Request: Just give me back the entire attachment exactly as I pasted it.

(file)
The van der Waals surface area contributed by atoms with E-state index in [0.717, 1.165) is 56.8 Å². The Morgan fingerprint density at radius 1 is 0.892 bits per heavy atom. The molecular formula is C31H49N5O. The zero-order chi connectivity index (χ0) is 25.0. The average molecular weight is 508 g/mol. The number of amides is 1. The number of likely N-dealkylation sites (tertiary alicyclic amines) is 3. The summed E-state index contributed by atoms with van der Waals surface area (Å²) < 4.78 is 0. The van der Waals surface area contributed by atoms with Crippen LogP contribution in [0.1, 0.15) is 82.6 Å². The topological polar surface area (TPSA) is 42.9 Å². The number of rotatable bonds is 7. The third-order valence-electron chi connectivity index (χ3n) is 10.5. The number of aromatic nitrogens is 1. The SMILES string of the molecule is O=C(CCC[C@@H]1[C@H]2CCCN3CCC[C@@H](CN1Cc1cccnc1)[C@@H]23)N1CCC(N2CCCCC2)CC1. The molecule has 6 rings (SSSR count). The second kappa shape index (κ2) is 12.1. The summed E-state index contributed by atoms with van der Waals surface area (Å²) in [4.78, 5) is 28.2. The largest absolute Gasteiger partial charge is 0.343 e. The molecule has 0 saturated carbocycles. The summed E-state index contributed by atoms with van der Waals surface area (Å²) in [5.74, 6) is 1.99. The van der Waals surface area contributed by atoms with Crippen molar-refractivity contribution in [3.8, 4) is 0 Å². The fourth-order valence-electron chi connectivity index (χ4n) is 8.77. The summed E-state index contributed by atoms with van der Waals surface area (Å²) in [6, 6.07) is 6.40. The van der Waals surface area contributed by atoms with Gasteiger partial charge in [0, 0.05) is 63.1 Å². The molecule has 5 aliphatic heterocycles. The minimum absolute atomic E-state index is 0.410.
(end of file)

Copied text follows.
The van der Waals surface area contributed by atoms with E-state index in [0.717, 1.165) is 56.8 Å². The Morgan fingerprint density at radius 1 is 0.892 bits per heavy atom. The molecular formula is C31H49N5O. The zero-order chi connectivity index (χ0) is 25.0. The average molecular weight is 508 g/mol. The number of amides is 1. The number of likely N-dealkylation sites (tertiary alicyclic amines) is 3. The summed E-state index contributed by atoms with van der Waals surface area (Å²) < 4.78 is 0. The van der Waals surface area contributed by atoms with Crippen LogP contribution in [0.1, 0.15) is 82.6 Å². The topological polar surface area (TPSA) is 42.9 Å². The number of rotatable bonds is 7. The third-order valence-electron chi connectivity index (χ3n) is 10.5. The number of aromatic nitrogens is 1. The SMILES string of the molecule is O=C(CCC[C@@H]1[C@H]2CCCN3CCC[C@@H](CN1Cc1cccnc1)[C@@H]23)N1CCC(N2CCCCC2)CC1. The molecule has 6 rings (SSSR count). The second kappa shape index (κ2) is 12.1. The summed E-state index contributed by atoms with van der Waals surface area (Å²) in [4.78, 5) is 28.2. The largest absolute Gasteiger partial charge is 0.343 e. The molecule has 0 saturated carbocycles. The summed E-state index contributed by atoms with van der Waals surface area (Å²) in [5.74, 6) is 1.99. The van der Waals surface area contributed by atoms with Crippen molar-refractivity contribution in [3.8, 4) is 0 Å². The fourth-order valence-electron chi connectivity index (χ4n) is 8.77. The summed E-state index contributed by atoms with van der Waals surface area (Å²) in [6, 6.07) is 6.40. The van der Waals surface area contributed by atoms with Gasteiger partial charge in [0, 0.05) is 63.1 Å². The molecule has 5 aliphatic heterocycles. The minimum absolute atomic E-state index is 0.410.